Understanding the Environmental Footprint of our Digital Activities - Meet Ahmad Antar, Digital Emissions

Posted on February 27th, 2024

“We are excited to be part of the vibrant community of green software practitioners at GSF, and it’s promising to see the diversity of initiatives underway. We are eager to leverage the resources available to contribute to the green software movement.”

Understanding the Environmental Footprint of our Digital Activities - Meet Ahmad Antar, Digital Emissions

Ahmad is the founder and executive director of Digital Emissions, a non-profit committed to creating a sustainable digital future. The company, born during the pandemic's digital acceleration, is driven by a talented and passionate team.

What is Digital Emissions about?

We continually strive to raise awareness about the environmental impact of our digital actions, encompassing lifestyle, business decisions, and technology choices. Knowledge is power, and the more we delve into how our choices impact our environment, the more control we have to steer changes that minimize the negatives.

For example, the DCF Lifestyle calculator provides an overview of the environmental footprint of daily digital interactions with common apps on productivity, social media, entertainment, and crypto. This data offers users results that can help them make effective decisions about their digital lifestyle. For instance, armed with impact data, users can more proactively choose to opt for eco-friendly apps, modify application and device settings to minimize energy consumption, and reduce time spent on high-footprint applications. 

The concept of digital carbon footprint modeling started at a Harvard Extension classroom where I teach Sustainable IT. The topic has garnered significant interest, so it made sense to pursue it further through a nonprofit tech startup, and here we are today.  

How do you see sustainability in IT?

Sustainability hinges on optimizing various resources—financial, natural, and computational. Applying this efficiency mindset to software engineering makes perfect sense. It’s all about doing more with less. Enhancing software efficiency aligns with sustainability goals and will cut costs and boost performance, offering businesses a clear advantage.

How does your organization fit in?

Digital Emissions works at the intersection of digitalization and sustainability. Therefore, sustainability is at the core of our modus operandi. I’ve been in the IT industry for almost 20 years now, so I can remember the time when software security used to be considered an afterthought. Well, this is where sustainable IT is today. 

We strive to change that by shedding light on the impact of unchecked digital technologies, and by advocating for sustainable IT practices. I think we’re close to starting to see GreenOps integrated into the software development lifecycle (SDLC) in the same way that SecOPS is today. More work is needed, but we’re getting there.

Why did you join GSF?

Forging partnerships to mitigate the impacts of an ever-growing digital world is key to advancing green software. Given its grassroots approach, I can’t think of a better place to collaborate on sustainable IT than the Green Software Foundation. There are a myriad of synergies we can harness when it comes to the work of both organizations.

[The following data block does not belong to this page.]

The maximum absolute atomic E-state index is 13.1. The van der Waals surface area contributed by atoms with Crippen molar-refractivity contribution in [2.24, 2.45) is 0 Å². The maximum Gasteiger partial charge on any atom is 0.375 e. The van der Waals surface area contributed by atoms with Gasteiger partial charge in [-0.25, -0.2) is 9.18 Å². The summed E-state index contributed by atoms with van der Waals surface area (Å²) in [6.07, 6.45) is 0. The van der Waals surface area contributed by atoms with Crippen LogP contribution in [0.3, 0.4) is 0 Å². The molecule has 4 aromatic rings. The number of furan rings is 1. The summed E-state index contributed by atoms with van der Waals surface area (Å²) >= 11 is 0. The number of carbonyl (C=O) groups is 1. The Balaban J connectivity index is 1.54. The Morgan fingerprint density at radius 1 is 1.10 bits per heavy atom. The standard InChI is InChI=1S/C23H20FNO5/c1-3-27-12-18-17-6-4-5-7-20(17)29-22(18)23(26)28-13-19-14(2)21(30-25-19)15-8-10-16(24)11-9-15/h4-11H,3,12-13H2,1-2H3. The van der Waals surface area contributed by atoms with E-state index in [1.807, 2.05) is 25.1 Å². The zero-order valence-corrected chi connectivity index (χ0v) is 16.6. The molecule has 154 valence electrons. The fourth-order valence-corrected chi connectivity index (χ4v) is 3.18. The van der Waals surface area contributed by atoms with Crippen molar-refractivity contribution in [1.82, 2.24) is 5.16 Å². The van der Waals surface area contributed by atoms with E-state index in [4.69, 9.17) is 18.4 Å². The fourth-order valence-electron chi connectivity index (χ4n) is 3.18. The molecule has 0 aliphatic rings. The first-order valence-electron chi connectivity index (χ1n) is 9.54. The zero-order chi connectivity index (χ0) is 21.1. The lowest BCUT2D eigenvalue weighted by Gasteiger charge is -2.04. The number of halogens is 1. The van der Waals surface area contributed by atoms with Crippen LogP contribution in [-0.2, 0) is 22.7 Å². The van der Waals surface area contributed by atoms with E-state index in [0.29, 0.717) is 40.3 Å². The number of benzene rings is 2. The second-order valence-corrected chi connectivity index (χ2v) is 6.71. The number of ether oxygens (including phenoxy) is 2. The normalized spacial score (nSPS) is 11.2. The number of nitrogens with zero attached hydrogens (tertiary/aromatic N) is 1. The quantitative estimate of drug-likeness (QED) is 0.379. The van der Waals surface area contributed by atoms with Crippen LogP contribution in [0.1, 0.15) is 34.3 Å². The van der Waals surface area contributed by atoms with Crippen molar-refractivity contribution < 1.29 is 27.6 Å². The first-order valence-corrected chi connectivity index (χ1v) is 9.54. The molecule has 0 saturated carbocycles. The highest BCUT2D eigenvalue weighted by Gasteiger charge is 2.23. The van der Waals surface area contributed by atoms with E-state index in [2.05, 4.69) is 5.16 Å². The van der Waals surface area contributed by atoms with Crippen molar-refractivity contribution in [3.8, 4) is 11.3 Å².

We are excited to be part of the vibrant community of green IT practitioners at GSF. It’s promising to see the diversity of initiatives underway. We are eager to leverage the resources from both organizations to contribute further to the journey of green software.

Any other interesting initiatives you are working on?

One of the exciting projects we’re working on is developing an environmental footprint model that assesses the carbon, water, and land usage of various cryptocurrencies. As you may know, crypto mining is notoriously known for its controversial environmental impact due to its excessive use of electricity. We hope the new tool sheds light on the environmental impact of a whole gamut of cryptocurrencies that are out there.

What’s on the horizon for green software?

Undoubtedly, digital technology has enhanced our lives in many ways. However, the rapid proliferation of digitalization has far-reaching negative impacts on the environment and society. 

Which question should we focus on? Is it: will such technology, through its various facets (e.g., software, hardware, data, and networks), become an exacerbating factor in the planetary crisis, or will technology be catalytic in helping solve climate change? I like to think of the latter. Sustainable IT, including green software, is part of the solution, not the problem.

How do we overcome the challenges of green software?

The adoption of green software principles needs to increase to unlock its real value. More CxOs need to prioritize sustainable IT as part of their annual strategy. Sustainable IT should not be limited only to big tech. Providing the tooling for IT carbon awareness, upskilling talent on best practices, and empowering engineers to design and develop greener code are all examples of alleviating the current challenges.

For example, we have a program for all joining fellows to get green software training, including earning the Green Software Practitioner LFC131 certificate. From my point of view, we still have a lot of ground to cover in that area.

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